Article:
WASHINGTON, Sept. 20 (UPI) -- The adviser who helped John McCain re-write campaign finance laws is now helping him exploit their loopholes, The New York Times reported Saturday.
Trevor Potter, a former Federal Elections Commission chairman, helped Republican U.S. presidential nominee McCain, a U.S. senator from Arizona, team with Sen. Russell Feingold, D-Wis., to craft a 2002 law to discourage the influence of big money in elections. But now Potter is helping McCain find ways around it as a presidential candidate, the newspaper said.
As chief of the reform group The Campaign Legal Center, Potter once warned that an FEC ruling allowing some types of private donations to political campaigns that accept public funding would be exploited as a legal loophole, and now the McCain campaign is doing just that in a series of new Web-based campaign ads, the Times reported.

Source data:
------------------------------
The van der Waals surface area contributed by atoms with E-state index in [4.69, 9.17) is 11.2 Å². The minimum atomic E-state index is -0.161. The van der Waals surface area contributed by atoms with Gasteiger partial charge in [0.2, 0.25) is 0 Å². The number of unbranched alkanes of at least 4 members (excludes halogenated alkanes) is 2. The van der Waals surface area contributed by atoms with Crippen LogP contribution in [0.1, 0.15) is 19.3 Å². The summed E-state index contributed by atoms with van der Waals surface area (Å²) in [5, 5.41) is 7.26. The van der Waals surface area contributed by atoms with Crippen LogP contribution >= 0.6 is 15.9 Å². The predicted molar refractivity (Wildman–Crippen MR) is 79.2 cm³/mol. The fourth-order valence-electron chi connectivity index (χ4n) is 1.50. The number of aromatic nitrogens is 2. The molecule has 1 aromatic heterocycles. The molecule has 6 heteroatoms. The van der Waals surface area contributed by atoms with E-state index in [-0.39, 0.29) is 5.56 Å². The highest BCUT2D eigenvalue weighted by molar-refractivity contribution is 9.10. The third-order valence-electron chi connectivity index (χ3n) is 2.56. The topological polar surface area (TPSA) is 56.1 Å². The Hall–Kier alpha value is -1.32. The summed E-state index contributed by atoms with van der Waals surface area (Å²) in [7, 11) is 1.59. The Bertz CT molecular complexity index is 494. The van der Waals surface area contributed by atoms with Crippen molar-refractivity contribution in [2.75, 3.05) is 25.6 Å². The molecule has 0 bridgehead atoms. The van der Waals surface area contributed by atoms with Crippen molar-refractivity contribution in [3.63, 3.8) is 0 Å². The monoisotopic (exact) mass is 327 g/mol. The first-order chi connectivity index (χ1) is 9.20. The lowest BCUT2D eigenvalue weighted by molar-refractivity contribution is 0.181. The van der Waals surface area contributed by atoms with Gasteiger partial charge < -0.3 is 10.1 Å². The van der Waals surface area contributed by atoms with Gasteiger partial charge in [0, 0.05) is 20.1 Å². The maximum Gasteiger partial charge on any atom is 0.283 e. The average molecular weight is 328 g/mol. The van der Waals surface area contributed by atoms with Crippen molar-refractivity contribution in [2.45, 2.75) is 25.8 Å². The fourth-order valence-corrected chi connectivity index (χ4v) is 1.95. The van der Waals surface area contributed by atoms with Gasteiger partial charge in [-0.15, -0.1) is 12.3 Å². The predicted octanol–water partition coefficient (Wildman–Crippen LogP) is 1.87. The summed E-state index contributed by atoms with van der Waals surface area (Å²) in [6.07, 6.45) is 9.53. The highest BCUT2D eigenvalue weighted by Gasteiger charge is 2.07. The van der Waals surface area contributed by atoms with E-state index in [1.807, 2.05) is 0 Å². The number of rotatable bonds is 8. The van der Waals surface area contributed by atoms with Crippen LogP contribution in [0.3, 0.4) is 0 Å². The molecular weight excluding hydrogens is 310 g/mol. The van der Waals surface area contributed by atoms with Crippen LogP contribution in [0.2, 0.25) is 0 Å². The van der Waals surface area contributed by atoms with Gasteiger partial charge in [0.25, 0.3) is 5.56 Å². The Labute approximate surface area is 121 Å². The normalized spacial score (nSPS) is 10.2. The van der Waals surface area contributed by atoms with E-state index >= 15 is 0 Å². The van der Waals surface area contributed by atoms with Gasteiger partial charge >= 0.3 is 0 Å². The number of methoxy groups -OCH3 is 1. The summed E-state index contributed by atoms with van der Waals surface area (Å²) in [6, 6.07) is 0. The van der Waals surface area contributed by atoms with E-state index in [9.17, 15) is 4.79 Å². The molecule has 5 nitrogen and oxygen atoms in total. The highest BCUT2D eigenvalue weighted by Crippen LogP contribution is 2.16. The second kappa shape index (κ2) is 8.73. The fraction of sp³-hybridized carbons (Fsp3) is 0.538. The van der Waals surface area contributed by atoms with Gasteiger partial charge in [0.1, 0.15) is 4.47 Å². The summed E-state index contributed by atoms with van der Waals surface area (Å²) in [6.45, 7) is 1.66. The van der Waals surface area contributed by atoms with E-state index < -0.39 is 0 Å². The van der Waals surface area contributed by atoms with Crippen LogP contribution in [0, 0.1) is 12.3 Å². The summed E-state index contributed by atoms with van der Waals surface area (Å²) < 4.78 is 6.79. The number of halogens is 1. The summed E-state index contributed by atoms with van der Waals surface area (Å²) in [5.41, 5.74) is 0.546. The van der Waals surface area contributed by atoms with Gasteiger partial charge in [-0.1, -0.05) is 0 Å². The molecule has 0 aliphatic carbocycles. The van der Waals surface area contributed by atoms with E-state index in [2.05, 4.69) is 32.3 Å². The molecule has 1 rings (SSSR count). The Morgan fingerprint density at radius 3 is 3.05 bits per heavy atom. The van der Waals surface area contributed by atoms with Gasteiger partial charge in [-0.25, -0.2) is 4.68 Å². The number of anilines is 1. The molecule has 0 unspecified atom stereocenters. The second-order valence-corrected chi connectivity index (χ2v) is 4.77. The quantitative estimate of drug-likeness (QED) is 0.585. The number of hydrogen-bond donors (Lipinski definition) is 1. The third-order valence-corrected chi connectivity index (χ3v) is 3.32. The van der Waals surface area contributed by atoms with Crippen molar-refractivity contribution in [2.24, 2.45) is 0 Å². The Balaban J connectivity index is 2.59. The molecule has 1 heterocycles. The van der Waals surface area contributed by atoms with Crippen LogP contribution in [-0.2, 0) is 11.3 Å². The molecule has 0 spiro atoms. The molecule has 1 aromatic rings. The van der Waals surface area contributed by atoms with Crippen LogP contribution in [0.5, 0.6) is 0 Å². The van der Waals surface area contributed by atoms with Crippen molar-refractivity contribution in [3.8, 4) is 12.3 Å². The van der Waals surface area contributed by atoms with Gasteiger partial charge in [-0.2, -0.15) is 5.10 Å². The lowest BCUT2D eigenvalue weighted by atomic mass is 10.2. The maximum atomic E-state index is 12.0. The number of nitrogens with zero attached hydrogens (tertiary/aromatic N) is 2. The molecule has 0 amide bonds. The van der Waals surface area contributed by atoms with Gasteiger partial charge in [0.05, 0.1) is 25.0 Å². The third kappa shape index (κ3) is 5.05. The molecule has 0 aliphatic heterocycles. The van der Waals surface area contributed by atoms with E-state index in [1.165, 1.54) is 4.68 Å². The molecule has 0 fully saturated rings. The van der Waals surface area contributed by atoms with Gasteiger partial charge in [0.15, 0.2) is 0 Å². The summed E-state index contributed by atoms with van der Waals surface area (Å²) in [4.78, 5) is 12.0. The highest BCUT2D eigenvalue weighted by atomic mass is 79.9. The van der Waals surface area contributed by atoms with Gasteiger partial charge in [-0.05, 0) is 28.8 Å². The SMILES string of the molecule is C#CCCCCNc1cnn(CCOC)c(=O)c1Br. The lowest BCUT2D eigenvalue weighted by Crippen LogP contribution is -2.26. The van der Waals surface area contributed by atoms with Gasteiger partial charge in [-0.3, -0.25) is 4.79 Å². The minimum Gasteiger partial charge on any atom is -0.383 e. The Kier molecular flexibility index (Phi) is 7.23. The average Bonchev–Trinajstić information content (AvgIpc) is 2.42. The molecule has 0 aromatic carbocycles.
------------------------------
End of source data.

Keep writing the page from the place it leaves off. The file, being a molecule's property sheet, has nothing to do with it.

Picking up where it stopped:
The McCain campaign wouldn't allow Potter to speak with the newspaper for an interview. McCain spokesman Brian Rogers said in a written statement that the campaign had not yet paid for the Web ads with a special fund set up to comply with the FEC regulations, but says it "reserves the option to do so under this recent, clear FEC precedent."